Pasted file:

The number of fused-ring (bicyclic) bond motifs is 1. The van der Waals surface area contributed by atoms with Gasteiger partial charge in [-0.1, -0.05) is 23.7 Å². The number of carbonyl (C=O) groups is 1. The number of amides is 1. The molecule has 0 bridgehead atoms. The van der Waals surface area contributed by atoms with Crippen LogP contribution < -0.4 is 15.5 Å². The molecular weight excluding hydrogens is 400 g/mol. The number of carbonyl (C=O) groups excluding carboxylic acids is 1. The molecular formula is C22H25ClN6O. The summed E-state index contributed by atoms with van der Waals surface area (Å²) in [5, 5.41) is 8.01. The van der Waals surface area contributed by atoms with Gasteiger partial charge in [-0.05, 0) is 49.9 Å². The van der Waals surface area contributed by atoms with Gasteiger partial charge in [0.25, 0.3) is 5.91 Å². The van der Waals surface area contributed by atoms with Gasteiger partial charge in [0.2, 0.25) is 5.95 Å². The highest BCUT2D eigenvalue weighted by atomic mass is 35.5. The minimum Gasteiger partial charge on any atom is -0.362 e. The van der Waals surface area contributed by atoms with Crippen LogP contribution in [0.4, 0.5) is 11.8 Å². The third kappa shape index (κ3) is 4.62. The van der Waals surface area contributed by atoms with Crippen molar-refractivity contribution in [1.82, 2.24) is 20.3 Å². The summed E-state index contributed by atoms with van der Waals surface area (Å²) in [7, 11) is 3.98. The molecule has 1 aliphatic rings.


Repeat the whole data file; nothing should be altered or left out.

The number of fused-ring (bicyclic) bond motifs is 1. The van der Waals surface area contributed by atoms with Gasteiger partial charge in [-0.1, -0.05) is 23.7 Å². The number of carbonyl (C=O) groups is 1. The number of amides is 1. The molecule has 0 bridgehead atoms. The van der Waals surface area contributed by atoms with Crippen LogP contribution < -0.4 is 15.5 Å². The molecular weight excluding hydrogens is 400 g/mol. The number of carbonyl (C=O) groups excluding carboxylic acids is 1. The molecular formula is C22H25ClN6O. The summed E-state index contributed by atoms with van der Waals surface area (Å²) in [5, 5.41) is 8.01. The van der Waals surface area contributed by atoms with Gasteiger partial charge in [-0.05, 0) is 49.9 Å². The van der Waals surface area contributed by atoms with Gasteiger partial charge in [0.25, 0.3) is 5.91 Å². The van der Waals surface area contributed by atoms with Gasteiger partial charge in [0.2, 0.25) is 5.95 Å². The highest BCUT2D eigenvalue weighted by atomic mass is 35.5. The minimum Gasteiger partial charge on any atom is -0.362 e. The van der Waals surface area contributed by atoms with Crippen LogP contribution in [0.4, 0.5) is 11.8 Å². The third kappa shape index (κ3) is 4.62. The van der Waals surface area contributed by atoms with Crippen molar-refractivity contribution in [1.82, 2.24) is 20.3 Å². The summed E-state index contributed by atoms with van der Waals surface area (Å²) in [7, 11) is 3.98. The molecule has 1 aliphatic rings.